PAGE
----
Today there are more stunted children in Africa than there were 20 years ago. Eradicating stunting in is a critical for equitable and inclusive development in Africa. Africa must harnes its demographic dividend –,enlist an army of healthy educated children; boys and girls; rich and poor, urban and rural, christian and muslim, disabled and not disabled – to deliver inclusive development and claim its place in the league table of middle income economies.  

The prevalence of stunting is Africa is estimated at about 36 per cent. Under-nutrition causes 45% of all child deaths in sub-Saharan Africa – 3.1 million deaths annually. Compared with normal children, stunted children: score 7 percent lower on math tests; are 19 percent less likely to read a simple sentence at age 8, and 12 percent less likely to write a simple sentence; and, are 13 percent less likely to be in the appropriate grade for their age at school.

The cost of Hunger study a joint initiative by the African Union Commission, United Nations Economic Commission for Africa and World Food Program shows that stunted children achieve up to 1.2 years less in school education. Moreover, 7-16 per cent of grade repetitions are associated with stunting.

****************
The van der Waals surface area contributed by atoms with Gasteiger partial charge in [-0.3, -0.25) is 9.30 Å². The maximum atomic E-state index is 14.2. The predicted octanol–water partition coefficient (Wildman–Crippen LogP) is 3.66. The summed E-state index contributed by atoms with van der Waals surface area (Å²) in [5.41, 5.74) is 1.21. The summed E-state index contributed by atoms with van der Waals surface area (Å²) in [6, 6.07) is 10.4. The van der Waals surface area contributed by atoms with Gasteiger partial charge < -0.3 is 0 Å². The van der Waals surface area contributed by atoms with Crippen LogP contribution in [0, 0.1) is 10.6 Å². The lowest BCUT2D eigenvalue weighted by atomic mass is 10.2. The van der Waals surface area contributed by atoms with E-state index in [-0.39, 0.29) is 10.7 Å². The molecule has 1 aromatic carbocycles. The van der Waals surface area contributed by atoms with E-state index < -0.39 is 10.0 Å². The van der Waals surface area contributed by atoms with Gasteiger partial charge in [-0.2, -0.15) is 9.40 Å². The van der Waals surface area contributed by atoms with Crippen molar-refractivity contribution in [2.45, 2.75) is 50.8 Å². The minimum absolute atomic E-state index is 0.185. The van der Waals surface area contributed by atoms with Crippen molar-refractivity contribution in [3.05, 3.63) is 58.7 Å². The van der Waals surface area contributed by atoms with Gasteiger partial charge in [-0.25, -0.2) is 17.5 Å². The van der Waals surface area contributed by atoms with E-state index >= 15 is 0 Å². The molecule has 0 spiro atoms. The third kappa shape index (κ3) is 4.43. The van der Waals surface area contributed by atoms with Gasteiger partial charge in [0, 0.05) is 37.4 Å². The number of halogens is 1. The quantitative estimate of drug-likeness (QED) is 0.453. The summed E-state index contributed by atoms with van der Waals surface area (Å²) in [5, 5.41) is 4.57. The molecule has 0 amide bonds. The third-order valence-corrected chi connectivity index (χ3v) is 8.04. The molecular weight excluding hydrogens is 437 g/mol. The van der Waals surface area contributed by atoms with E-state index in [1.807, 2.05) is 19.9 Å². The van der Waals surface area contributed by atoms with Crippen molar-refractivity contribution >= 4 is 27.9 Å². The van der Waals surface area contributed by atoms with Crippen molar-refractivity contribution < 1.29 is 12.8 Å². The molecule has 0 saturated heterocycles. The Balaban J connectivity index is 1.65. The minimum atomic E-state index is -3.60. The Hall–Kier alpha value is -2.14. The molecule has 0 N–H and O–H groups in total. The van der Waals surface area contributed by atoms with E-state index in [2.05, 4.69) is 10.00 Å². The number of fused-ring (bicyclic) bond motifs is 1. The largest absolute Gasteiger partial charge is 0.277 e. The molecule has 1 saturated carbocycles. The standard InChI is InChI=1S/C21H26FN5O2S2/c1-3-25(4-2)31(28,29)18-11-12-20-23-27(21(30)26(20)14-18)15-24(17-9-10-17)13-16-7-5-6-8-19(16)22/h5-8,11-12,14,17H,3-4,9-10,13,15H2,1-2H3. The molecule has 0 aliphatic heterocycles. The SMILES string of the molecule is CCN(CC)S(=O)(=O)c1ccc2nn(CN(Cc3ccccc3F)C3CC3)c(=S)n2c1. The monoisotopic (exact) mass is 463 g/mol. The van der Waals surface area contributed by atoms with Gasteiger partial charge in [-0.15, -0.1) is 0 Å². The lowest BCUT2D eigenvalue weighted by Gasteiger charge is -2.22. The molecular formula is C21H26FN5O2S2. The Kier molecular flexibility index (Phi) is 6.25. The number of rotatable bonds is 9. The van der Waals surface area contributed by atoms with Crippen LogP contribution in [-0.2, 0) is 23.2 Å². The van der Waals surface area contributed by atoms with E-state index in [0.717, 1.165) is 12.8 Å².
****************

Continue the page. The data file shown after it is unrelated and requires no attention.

In a survey of 350,000 children in Kenya Uganda and Tanzania, Uwezo found that 2 out of every 3 children in grade 3 failed to pass basic tests in English, Kiswahili or numeracy set at the level of grade 2. More importantly, the study revealed that children from poor households perform worse at all ages. And, remember that children born in poor households are twice as likely as the richest 20 percent to be stunted. Circumstances of birth matter, and yes poor health outcomes and socio-economic wellbeing can be handed down from parent to progeny.

A majority of Africa’s children are raised in rural households, where livelihood is derived from subsistence agriculture or pastoralism, which are vulnerable to climate change. It is projected the impacts of climate change on agriculture and pastoral systems could cause the number of malnourished Africans to rise to from 132 million to 220 million by 2050.